The Prayers of Padre Pio

There can be no doubt that Padre Pio dedicated his life to prayer and suffering. Every breath he took was a prayer—never for himself, always for others. From the beginning of his life, he was able to easily travel from this world to the next, through deep prayer. He used this connection with God to recommend to him the prayers of his spiritual children.

This ability to make contact with the powerful presence of God through prayer enabled him to bless and pray with those in most need, wherever they were in the world.

—from the book Padre Pio: A Personal Portrait


Padre Pio: A Personal Portrait

A Glimmer of Light Within Darkness

Always bear in mind as a safe general rule that while God tries us by his crosses and sufferings, he always leaves us a glimmer of light by which we continue to have great trust in him and to recognize his immense goodness. I urge you, therefore, not to be entirely disheartened in the face of the cross...heaven bestows on you, but to continue to have boundless confidence in the divine mercy.

—from the book The Joyful Spirit of Padre Pio: Stories, Letters, and Prayers

As It Was in the Beginning

Exactly one hour later, to the exact second that you slid into sleep, your father comes up to check on the kids, and he sees you with the rosary tangled in your fingers, and he silently goes downstairs and gets your mother, whose hands are soapy as she turns toward him questioningly from the sink, but she knows him, and she rinses her hands and dries them on that old blue towel, and she comes upstairs too, and they stand over your bed for a few minutes, in the moonlight. Neither of them says a word, but they never forget those few moments, and even now sometimes, for no reason at all, all these years later, one of them remembers, and says something quietly to the other, and they both smile and feel a pang of joy and glory and sorrow. As it was in the beginning is now, and ever shall be, world without end, amen.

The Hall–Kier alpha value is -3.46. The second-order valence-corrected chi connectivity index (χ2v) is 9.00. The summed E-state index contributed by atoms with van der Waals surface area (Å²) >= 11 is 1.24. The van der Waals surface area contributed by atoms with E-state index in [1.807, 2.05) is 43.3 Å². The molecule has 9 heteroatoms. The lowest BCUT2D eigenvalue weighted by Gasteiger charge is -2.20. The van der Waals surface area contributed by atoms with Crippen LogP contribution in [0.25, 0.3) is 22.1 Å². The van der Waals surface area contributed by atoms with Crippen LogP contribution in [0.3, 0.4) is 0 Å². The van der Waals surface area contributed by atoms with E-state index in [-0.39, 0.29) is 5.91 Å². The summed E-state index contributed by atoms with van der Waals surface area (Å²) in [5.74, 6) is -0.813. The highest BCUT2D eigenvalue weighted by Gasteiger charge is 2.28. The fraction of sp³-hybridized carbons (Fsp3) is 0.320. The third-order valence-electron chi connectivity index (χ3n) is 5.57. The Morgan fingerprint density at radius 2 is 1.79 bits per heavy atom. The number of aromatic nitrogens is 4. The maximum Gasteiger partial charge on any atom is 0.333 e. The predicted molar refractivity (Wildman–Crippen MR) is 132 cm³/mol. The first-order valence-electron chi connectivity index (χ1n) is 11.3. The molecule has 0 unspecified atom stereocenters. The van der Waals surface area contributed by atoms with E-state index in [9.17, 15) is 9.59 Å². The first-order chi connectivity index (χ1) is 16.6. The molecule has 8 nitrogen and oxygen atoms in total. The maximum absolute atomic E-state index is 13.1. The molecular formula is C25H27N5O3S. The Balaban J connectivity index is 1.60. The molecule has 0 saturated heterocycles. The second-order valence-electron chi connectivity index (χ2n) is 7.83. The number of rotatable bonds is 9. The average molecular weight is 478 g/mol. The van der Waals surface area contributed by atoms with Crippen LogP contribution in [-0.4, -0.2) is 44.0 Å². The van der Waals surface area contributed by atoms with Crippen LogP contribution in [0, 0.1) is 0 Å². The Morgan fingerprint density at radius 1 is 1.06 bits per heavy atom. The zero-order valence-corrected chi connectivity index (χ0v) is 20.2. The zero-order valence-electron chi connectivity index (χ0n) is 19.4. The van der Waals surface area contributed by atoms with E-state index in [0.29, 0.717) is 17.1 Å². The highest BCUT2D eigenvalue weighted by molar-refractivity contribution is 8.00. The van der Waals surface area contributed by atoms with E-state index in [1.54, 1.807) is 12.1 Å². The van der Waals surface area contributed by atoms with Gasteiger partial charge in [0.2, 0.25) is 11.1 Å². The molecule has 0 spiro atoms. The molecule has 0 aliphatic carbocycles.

Instruments of Peace

How can we become instruments of peace? Fear, anger, bluster, or revenge do not overcome violence; they feed it—whether between people or nations.

Saint Francis of Assisi knew that only love will bring peace: a fierce, gentle love that gives us the courage to face suffering, a love whose power even death cannot defeat. As Christians, we claim this to be divine love, embodied in Jesus: in his ministry, on the cross, and in the resurrection.

Opening ourselves to this fierce love through prayer, and then acting out of it—personally and in our public policies—is the only pathway to peace.

  

Finding God in His Creation

While both Clare and Francis left the world to pursue God insofar as they abandoned their status, wealth and security, never did they renounce the world for the sake of God. Rather, they realized that the created world was the world embraced by God; thus God could not be found apart from the world. The world, not the monastery, was the true cloister.

—from the book Clare of Assisi: A Heart Full of Love

Knowing My Worth

Edith Stein believed that before we can carry out our specific roles and fulfill our God-given vocations, we need to “first become a person!... Before a woman can become wife and mother in a positive way, she must first mature in her own self-possession. Although woman longs to love and receive love, she must also become strong enough to be a true gift to another.”